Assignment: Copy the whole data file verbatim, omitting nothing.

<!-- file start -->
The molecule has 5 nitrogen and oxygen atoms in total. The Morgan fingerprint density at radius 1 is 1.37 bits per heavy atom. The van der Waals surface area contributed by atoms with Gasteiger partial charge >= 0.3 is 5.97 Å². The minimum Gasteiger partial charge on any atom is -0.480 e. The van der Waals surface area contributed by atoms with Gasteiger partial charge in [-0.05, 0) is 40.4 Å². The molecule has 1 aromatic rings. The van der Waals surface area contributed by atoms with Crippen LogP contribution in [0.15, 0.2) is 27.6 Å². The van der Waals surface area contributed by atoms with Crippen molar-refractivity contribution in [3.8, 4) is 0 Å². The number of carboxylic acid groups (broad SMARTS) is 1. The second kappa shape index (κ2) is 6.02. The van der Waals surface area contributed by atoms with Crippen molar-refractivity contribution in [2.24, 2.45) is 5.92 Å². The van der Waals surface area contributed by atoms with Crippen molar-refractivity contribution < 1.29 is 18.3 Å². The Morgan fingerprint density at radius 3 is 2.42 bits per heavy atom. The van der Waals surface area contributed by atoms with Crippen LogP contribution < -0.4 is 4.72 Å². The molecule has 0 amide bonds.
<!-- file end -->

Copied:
The molecule has 5 nitrogen and oxygen atoms in total. The Morgan fingerprint density at radius 1 is 1.37 bits per heavy atom. The van der Waals surface area contributed by atoms with Gasteiger partial charge >= 0.3 is 5.97 Å². The minimum Gasteiger partial charge on any atom is -0.480 e. The van der Waals surface area contributed by atoms with Gasteiger partial charge in [-0.05, 0) is 40.4 Å². The molecule has 1 aromatic rings. The van der Waals surface area contributed by atoms with Crippen LogP contribution in [0.15, 0.2) is 27.6 Å². The van der Waals surface area contributed by atoms with Crippen molar-refractivity contribution in [3.8, 4) is 0 Å². The number of carboxylic acid groups (broad SMARTS) is 1. The second kappa shape index (κ2) is 6.02. The van der Waals surface area contributed by atoms with Crippen molar-refractivity contribution in [2.24, 2.45) is 5.92 Å². The van der Waals surface area contributed by atoms with Crippen molar-refractivity contribution < 1.29 is 18.3 Å². The Morgan fingerprint density at radius 3 is 2.42 bits per heavy atom. The van der Waals surface area contributed by atoms with Crippen LogP contribution < -0.4 is 4.72 Å². The molecule has 0 amide bonds.